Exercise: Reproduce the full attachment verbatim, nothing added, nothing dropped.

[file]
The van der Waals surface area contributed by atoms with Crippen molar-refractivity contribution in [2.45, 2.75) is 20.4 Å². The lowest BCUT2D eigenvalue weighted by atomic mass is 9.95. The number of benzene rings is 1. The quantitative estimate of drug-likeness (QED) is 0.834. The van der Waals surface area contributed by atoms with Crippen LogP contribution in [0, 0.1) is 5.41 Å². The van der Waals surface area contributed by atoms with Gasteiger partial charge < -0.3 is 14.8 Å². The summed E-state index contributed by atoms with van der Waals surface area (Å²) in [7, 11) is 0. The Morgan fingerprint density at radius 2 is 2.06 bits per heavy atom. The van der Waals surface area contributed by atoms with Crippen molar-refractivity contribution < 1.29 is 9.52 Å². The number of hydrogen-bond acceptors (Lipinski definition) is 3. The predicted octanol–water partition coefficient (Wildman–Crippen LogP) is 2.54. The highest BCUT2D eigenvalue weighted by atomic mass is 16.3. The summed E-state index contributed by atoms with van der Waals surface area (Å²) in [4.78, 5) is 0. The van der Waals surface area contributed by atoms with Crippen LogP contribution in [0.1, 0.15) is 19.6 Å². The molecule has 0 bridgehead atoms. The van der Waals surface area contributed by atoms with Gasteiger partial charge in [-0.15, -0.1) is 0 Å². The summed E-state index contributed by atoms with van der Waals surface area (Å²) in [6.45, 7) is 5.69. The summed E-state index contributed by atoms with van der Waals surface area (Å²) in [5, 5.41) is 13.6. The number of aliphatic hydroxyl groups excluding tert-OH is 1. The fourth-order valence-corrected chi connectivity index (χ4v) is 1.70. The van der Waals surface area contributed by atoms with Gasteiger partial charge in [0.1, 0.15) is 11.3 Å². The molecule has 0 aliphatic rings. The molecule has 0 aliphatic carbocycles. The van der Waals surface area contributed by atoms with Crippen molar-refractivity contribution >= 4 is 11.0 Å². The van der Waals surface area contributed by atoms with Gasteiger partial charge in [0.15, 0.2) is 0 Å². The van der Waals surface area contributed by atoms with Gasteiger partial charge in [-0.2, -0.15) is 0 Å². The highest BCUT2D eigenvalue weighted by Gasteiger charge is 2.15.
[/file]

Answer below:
The van der Waals surface area contributed by atoms with Crippen molar-refractivity contribution in [2.45, 2.75) is 20.4 Å². The lowest BCUT2D eigenvalue weighted by atomic mass is 9.95. The number of benzene rings is 1. The quantitative estimate of drug-likeness (QED) is 0.834. The van der Waals surface area contributed by atoms with Crippen LogP contribution in [0, 0.1) is 5.41 Å². The van der Waals surface area contributed by atoms with Gasteiger partial charge < -0.3 is 14.8 Å². The summed E-state index contributed by atoms with van der Waals surface area (Å²) in [7, 11) is 0. The Morgan fingerprint density at radius 2 is 2.06 bits per heavy atom. The van der Waals surface area contributed by atoms with Crippen molar-refractivity contribution < 1.29 is 9.52 Å². The number of hydrogen-bond acceptors (Lipinski definition) is 3. The predicted octanol–water partition coefficient (Wildman–Crippen LogP) is 2.54. The highest BCUT2D eigenvalue weighted by atomic mass is 16.3. The summed E-state index contributed by atoms with van der Waals surface area (Å²) in [4.78, 5) is 0. The van der Waals surface area contributed by atoms with Crippen LogP contribution in [0.1, 0.15) is 19.6 Å². The molecule has 0 bridgehead atoms. The van der Waals surface area contributed by atoms with Gasteiger partial charge in [-0.15, -0.1) is 0 Å². The summed E-state index contributed by atoms with van der Waals surface area (Å²) in [6.45, 7) is 5.69. The summed E-state index contributed by atoms with van der Waals surface area (Å²) in [5, 5.41) is 13.6. The number of aliphatic hydroxyl groups excluding tert-OH is 1. The fourth-order valence-corrected chi connectivity index (χ4v) is 1.70. The van der Waals surface area contributed by atoms with Gasteiger partial charge in [0.1, 0.15) is 11.3 Å². The molecule has 0 aliphatic rings. The molecule has 0 aliphatic carbocycles. The van der Waals surface area contributed by atoms with Crippen molar-refractivity contribution >= 4 is 11.0 Å². The van der Waals surface area contributed by atoms with Gasteiger partial charge in [0.15, 0.2) is 0 Å². The van der Waals surface area contributed by atoms with Gasteiger partial charge in [-0.2, -0.15) is 0 Å². The highest BCUT2D eigenvalue weighted by Gasteiger charge is 2.15.